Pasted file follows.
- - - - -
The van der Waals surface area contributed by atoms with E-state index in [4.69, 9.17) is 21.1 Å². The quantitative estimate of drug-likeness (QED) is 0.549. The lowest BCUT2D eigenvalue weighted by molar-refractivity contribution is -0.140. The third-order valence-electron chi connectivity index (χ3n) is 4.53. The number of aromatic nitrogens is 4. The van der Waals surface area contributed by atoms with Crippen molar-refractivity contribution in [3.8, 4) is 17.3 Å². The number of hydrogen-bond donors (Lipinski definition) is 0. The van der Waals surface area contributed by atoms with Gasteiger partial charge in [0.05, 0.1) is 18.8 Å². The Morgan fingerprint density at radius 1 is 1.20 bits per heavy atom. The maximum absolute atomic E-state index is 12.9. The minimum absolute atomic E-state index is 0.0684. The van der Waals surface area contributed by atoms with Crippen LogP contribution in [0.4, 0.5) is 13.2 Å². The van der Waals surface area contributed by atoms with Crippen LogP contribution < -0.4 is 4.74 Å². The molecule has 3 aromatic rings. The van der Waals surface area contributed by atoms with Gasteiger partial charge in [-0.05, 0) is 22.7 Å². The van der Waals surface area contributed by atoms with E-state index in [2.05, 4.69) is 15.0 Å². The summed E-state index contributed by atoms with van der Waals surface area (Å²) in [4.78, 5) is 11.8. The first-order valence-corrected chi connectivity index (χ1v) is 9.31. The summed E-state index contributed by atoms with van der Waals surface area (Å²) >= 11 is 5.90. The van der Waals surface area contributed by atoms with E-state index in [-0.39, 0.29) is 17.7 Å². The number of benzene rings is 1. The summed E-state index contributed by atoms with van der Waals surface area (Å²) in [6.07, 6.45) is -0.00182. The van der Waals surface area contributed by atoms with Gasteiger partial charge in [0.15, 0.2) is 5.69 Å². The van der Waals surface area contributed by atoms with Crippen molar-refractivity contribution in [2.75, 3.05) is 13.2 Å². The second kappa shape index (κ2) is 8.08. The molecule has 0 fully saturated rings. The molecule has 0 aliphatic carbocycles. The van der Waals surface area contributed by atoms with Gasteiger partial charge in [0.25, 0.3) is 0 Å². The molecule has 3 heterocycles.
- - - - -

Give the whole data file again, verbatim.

The van der Waals surface area contributed by atoms with E-state index in [4.69, 9.17) is 21.1 Å². The quantitative estimate of drug-likeness (QED) is 0.549. The lowest BCUT2D eigenvalue weighted by molar-refractivity contribution is -0.140. The third-order valence-electron chi connectivity index (χ3n) is 4.53. The number of aromatic nitrogens is 4. The van der Waals surface area contributed by atoms with Crippen molar-refractivity contribution in [3.8, 4) is 17.3 Å². The number of hydrogen-bond donors (Lipinski definition) is 0. The van der Waals surface area contributed by atoms with Gasteiger partial charge in [0.05, 0.1) is 18.8 Å². The Morgan fingerprint density at radius 1 is 1.20 bits per heavy atom. The maximum absolute atomic E-state index is 12.9. The minimum absolute atomic E-state index is 0.0684. The van der Waals surface area contributed by atoms with Crippen LogP contribution in [0.4, 0.5) is 13.2 Å². The van der Waals surface area contributed by atoms with Crippen LogP contribution < -0.4 is 4.74 Å². The molecule has 3 aromatic rings. The van der Waals surface area contributed by atoms with Gasteiger partial charge in [-0.05, 0) is 22.7 Å². The van der Waals surface area contributed by atoms with E-state index in [2.05, 4.69) is 15.0 Å². The summed E-state index contributed by atoms with van der Waals surface area (Å²) in [4.78, 5) is 11.8. The first-order valence-corrected chi connectivity index (χ1v) is 9.31. The summed E-state index contributed by atoms with van der Waals surface area (Å²) >= 11 is 5.90. The van der Waals surface area contributed by atoms with E-state index in [-0.39, 0.29) is 17.7 Å². The number of benzene rings is 1. The summed E-state index contributed by atoms with van der Waals surface area (Å²) in [6.07, 6.45) is -0.00182. The van der Waals surface area contributed by atoms with Gasteiger partial charge in [0.15, 0.2) is 5.69 Å². The van der Waals surface area contributed by atoms with Crippen molar-refractivity contribution in [2.75, 3.05) is 13.2 Å². The second kappa shape index (κ2) is 8.08. The molecule has 0 fully saturated rings. The molecule has 0 aliphatic carbocycles. The van der Waals surface area contributed by atoms with Gasteiger partial charge in [0.25, 0.3) is 0 Å². The molecule has 3 heterocycles.